A. Marine Const. Co., Inc. v. U.S. Dist. Ct. for W. Dist. of Texas, 571 U.S. 49, 66 (2013).
When parties have contracted in advance to litigate disputes in a particular forum, courts should not unnecessarily disrupt the parties' settled expectations. A forum-selection clause, after all, may have figured centrally in the parties' negotiations and may have affected how they set monetary and other contractual terms; it may, in fact, have been a critical factor in their agreement to do business together in the first place. In all but the most unusual cases, therefore, “the interest of justice” is served by holding parties to their bargain.
 See In re Dozier Fin., Inc., 587 B.R. 637, 651 (Bankr. D.S.C. 2018).
 See id. at 643.
 Id. at 645 (“This engagement letter shall be governed by the laws of the State of Texas. Any suit, action or proceeding arising out of or relating to this engagement letter shall only be brought in the State of Texas and [the parties] agree to the personal jurisdiction of the courts of the State of Texas.”).
 See id. at 650.
 See id. at 651.
 See id. at 649.
 Id. at 650.
 See id. at 651; see also Atlantic Marine, 571 U.S. at 66 (emphasizing deference to FSCs “in all but the most unusual cases”).
 See In re Bavaria Yachts USA, LLLP, 575 B.R. 540, 560–563 (Bankr. N.D. Ga. 2017); In re Veros Energy, LLC, C/A No. 16-70021-JHH, 587 B.R. 134, 156–157, 2018 WL 1989475, at *16 (Bankr. N.D. Ala. Apr. 26, 2018); In re I.E. Liquidation, Inc., C/A No. 06-62179, 2015 WL 5307446, at *6 (Bankr. N.D. Ohio Sept. 10, 2015).
 In re Dozier, 587 B.R. at 649 (quoting In re Bavaria Yachts, 575 B.R. at 558) (second alteration in original) (internal quotations omitted).
 Id. (quoting In re Bavaria Yachts, 575 B.R. at 558 (citing In re Walker, 551 B.R. 679, 690 n.21 (Bankr. M.D. Ga. 2016))).
 See Kismet Acquisition, LLC v. Icenhower (In re Icenhower), 757 F.3d 1044, 1051 (9th Cir. 2014) (affirming nonenforcement of FSC in bankruptcy action in favor of forum of core bankruptcy proceeding); Fire Eagle LLC v. Bischoff (In re Spillman Dev. Group, Ltd.), 710 F.3d 299, 306 (5th Cir. 2013) (same); In re Iridium Operating LLC, 285 B.R. 822, 837 (S.D.N.Y. 2002) (declining to enforce FSC and emphasizing that strong public policy towards enforcing FSCs “not so strong” as to mandate enforcement when it would require transfer of a core bankruptcy proceeding from the forum in which the underlying bankruptcy case is pending); see also Creekridge Capital, LLC v. Louisiana Hosp. Ctr., LLC, 410 B.R. 623, 630 (D. Minn. 2009) (refusing to enforce FSC and instead transferring equipment lessor’s action to forum in which bankruptcy case was pending); In re Penson Worldwide, 587 B.R. 6, 16, n.46 (Bankr. D. Del. 2018) (noting “overriding public interest in centralizing entire dispute in the bankruptcy court”); In re N. Parent, Inc., 221 B.R. 609, 622 (Bankr. D. Mass. 1998) (“Retaining core proceedings in this Court, in spite of a valid forum selection clause, promotes the well-defined policy goals of centralizing all bankruptcy matters in a specialized forum to ensure the expeditious reorganization of debtors.”). But see In re D.E. Frey Group, Inc., 387 B.R. 799, 807 (D. Colo. 2008) (enforcing FSC and finding debtor failed to meet “its heavy burden under [M/S Bremen v. Zapata Off–Shore Co., 407 U.S. 1, 10 (1972)] of showing that enforcing the forum selection clause would be unreasonable under the circumstances”).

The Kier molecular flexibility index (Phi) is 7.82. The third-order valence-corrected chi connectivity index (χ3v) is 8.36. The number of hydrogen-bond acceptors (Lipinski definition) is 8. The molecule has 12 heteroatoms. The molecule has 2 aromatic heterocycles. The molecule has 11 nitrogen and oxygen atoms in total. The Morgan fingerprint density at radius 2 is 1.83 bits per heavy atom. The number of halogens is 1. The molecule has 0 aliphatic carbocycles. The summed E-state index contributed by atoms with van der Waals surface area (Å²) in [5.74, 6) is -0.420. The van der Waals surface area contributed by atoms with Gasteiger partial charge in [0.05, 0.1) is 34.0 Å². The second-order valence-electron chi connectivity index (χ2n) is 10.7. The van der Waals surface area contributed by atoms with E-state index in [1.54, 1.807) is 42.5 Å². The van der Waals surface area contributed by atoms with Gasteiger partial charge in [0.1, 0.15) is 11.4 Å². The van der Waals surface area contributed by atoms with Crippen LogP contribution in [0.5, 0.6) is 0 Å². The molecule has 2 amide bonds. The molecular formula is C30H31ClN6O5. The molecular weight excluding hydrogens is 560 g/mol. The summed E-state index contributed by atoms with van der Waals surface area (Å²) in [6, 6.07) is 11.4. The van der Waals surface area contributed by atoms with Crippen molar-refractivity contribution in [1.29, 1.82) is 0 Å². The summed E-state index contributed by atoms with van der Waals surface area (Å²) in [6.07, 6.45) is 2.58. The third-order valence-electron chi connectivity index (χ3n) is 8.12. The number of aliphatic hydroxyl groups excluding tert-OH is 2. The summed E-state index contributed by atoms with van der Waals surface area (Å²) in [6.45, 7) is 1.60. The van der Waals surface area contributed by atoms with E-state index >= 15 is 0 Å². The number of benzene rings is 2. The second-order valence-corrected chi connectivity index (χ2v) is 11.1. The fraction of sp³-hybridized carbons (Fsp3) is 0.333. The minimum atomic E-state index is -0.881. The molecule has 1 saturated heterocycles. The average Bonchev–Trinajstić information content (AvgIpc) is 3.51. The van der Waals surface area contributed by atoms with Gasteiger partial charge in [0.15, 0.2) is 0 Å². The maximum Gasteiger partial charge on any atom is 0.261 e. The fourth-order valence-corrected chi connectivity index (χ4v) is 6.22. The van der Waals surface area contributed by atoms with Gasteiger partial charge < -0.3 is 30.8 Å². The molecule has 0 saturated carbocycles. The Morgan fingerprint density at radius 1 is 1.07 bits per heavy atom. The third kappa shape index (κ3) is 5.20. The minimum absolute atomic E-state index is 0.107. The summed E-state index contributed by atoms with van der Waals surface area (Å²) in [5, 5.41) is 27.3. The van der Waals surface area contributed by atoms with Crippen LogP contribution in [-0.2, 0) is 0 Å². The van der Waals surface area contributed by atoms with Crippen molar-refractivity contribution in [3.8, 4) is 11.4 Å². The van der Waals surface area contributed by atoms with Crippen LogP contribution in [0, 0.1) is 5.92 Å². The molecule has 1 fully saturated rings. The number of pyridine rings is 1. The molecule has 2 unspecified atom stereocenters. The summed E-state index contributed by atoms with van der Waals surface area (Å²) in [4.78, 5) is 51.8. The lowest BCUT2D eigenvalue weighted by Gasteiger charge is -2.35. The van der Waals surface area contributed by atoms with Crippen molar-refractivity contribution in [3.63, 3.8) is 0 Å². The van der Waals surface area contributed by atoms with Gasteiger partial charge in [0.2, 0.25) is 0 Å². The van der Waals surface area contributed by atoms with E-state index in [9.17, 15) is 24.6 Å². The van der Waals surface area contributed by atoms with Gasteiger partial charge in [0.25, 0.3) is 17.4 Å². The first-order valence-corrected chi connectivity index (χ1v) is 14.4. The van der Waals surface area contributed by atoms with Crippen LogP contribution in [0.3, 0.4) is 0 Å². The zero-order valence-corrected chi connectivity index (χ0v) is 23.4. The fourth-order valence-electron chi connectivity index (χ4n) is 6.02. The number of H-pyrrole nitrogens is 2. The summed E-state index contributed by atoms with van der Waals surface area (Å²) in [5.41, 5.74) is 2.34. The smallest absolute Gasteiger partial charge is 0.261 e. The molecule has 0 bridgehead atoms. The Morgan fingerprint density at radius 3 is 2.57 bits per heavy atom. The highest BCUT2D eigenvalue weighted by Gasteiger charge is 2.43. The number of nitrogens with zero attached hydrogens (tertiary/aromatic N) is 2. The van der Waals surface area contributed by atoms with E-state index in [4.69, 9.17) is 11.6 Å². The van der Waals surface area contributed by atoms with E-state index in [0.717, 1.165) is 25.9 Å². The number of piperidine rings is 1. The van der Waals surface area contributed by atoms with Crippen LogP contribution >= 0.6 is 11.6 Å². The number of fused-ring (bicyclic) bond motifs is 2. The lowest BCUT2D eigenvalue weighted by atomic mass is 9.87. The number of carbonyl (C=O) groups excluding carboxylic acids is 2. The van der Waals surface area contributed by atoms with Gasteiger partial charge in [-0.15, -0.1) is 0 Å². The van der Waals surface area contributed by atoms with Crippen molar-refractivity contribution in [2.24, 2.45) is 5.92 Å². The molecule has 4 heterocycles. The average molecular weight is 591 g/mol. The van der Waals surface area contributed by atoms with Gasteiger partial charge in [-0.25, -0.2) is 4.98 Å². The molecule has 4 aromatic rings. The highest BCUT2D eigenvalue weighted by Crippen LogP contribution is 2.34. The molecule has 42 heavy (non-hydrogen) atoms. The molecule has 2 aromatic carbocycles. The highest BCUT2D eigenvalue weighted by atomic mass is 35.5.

See In re Dozier, 587 B.R. at 650–651.